• Spread batter: Place one piece of baking paper with the circle on it on a baking tray. Spread one portion of the batter on the circle you drew on baking paper. Use a long batter spatula to do that and make sure that the batter layer is even.
  • Bake for 10-11 minutes or until golden.
  • Repeat with the remaining 5 batter portions. Let cool all of them completely.

Buttercream:

  • Soften butter: Take it out of the fridge and let it come to room temperature.
  • Bain-marie: Beat the 4 eggs, the icing sugar, the vanilla sugar, and the salt in a double boiler (bain-marie) until it thickens slightly. It took me about 13 minutes to achieve that stadium, but stand by and beat the mixture continuously until it thickens slightly. Do not let the water come to a boil at any time; that will make the eggs curdle.
  • Cool: Take the mixture off the heat and continue beating it until it cools slightly. Set aside and leave it to cool a bit more. Stir from time to time.
  • Melt the chocolate in a double boiler (bain-marie) as well. Let it cool slightly and add it to the egg mixture. Incorporate well. Leave the mixture to come to room temperature.
  • Beat butter: Place the butter (at room temperature) in a bowl and beat it until creamy. Add the unsweetened cocoa powder and incorporate.
  • Add the chocolate mixture to the butter one tablespoon at a time and mix thoroughly in between so that it doesn't curdle.
    That both the chocolate mixture and the butter are at room temperature is very important as well. If their temperature is different, the buttercream will curdle. (See tips above if buttercream curdles).

Caramel glaze:

  • Preparations: Before making the caramel, prepare the things needed to spread the caramel on the cake and cut the caramel layer. The caramel hardens quickly; you have to be very quick.
    Choose the nicest-looking cake layer for the caramel and lightly butter the spatula you will use to spread the caramel and the knife you will use to cut the caramel cake layer. The knife should be a long, sturdy, and sharp one.
  • Make the caramel: Place sugar, vinegar, and butter in a pan. Let start caramelize, and then start stirring gently. Be careful not to burn the sugar, it will taste bitter, and you will have to start again. The right color should be a nice reddish-brown, like amber.
  • Spread: Take the caramel off the heat and quickly spread it on the chosen cake layer using the long buttered spatula.
  • Cut: Immediately start cutting the caramel cake layer into 12, 14, or 16 slices, depending on how large the cake portions should be. Work quickly. Set aside until you are ready to assemble the Dobos cake.

Assemble the Dobos Torte:

  • Keep some buttercream for covering the side of the cake and for decorating it with rosettes.
  • Divide the rest into 5 equal portions and spread each portion evenly on each of the remaining 5 cake layers.
  • Assemble the cake: Place the first cake layer on a cake platter and arrange the following cake layers on top of each other to form the torte.
  • Cover the sides: Use a little of the remaining buttercream to cover the side of the cake nicely.
  • Sprinkle the sides with toasted almond flakes or hazelnut brittle.
  • Pipe: Place the remaining buttercream into a piping bag and pipe rosettes of buttercream around the top edge of the cake. Pipe as many rosettes as you have caramel wedges.
  • Top: Arrange the caramel wedges at an angle on top of the piped rosettes, like in the pictures above.
  • Chill the cake before serving.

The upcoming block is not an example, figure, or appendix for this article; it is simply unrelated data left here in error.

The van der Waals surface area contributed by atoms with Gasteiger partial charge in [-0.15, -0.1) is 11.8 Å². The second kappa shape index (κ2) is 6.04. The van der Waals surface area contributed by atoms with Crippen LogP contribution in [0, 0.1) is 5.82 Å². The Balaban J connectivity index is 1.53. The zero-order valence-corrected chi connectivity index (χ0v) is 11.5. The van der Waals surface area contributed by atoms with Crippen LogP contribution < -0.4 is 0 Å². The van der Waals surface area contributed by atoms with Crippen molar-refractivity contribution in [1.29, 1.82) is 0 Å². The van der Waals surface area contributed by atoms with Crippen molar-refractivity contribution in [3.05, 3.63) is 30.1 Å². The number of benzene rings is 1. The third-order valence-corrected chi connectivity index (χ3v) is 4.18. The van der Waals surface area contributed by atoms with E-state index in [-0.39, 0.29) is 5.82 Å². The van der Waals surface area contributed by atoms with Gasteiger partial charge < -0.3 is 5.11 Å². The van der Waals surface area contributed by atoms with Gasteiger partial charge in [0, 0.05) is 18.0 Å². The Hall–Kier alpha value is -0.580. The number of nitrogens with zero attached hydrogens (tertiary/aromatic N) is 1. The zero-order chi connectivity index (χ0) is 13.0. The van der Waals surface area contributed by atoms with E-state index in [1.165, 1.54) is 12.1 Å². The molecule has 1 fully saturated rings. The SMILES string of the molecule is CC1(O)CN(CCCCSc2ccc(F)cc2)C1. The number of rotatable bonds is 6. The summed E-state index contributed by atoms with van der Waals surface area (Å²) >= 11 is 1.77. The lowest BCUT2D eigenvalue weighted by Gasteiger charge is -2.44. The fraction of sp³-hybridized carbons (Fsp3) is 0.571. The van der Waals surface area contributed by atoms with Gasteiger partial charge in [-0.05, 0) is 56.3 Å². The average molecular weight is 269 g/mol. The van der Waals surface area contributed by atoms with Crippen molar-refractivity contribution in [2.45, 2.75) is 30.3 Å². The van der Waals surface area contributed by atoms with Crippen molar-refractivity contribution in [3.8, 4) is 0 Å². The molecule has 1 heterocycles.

Notes

I would not attempt to bake this cake without a digital kitchen scale; the recipe is fairly difficult, and using cups won't help (Amazon affiliate link).

Nutrition

Serving: 1piece | Calories: 439kcal | Carbohydrates: 44g | Protein: 7g | Fat: 27g | Saturated Fat: 15g | Polyunsaturated Fat: 9g | Cholesterol: 185mg | Sodium: 65mg | Fiber: 1g | Sugar: 36g
Keyword: dobos, dobos cake, dobos torte, hungarian cakes, hungarian dobos torte, hungarian recipes
Recipe Rating




Vivien

Saturday 10th of July 2021

The batter did not nearly fill the 8.5-inch circles of parchment paper--that was a waste. The buttercream isn't; it is a syrup and the cake layers slide off. Forget about piping rosettes. The caramel layer did not turn that attractive amber color although I cooked it for several minutes, and I could taste the vinegar, necessitating the addition of more sugar.

I'll be trying another recipe for Dobos torta.

Adina

Saturday 10th of July 2021

Sorry it didn't work for you, it's not an easy cake to make. It always works for me.

Andrea

Tuesday 2nd of February 2021

I have never made this or any Dobos recipe. You explained so well how to bake 7 layers. I studied many recipes and watched different tutorials. My mom and grandma used to make it. I try to keep up the family Hungarian traditions. Will let you know how my attempt goes!

Adina

Tuesday 2nd of February 2021

Thank you, Andrea. This is such a good cake, I hope you will like it.

Jill

Friday 1st of February 2019

Im going to try this cake. Do I use unsalted or salted butter? I'm assuming that icing sugar is the same as the US confectioners or powdered sugar. Right? Also, is there a substitute for vanilla sugar?

Adina

Friday 1st of February 2019

Hi Jill. Always use unsalted butter for cakes. Icing, confectioners, powdered sugar is the same thing. Add a little vanilla extract instead of vanilla sugar.

Kath

Saturday 9th of June 2018

I’m Hungarian living in Australia since I was 4 & have been very keen on baking traditional Hungarian foods & cakes for my family for many years Have made this cake several times but this recipe has the best caramel topping I gave ever done Thanks wonderful!! ???

Adina

Saturday 9th of June 2018

Thank you for your feedback, Kath. I am very happy to hear you liked it.

Anca

Wednesday 15th of November 2017

It looks amazing. I didn't have this cake often in Romania, but now I would love it.

Adina

Wednesday 15th of November 2017

I have never had it in Romania, I saw it often but it was not something I would eat back then. Now I love it and I am not sure that is such a good thing, I was thinner back then... :) :)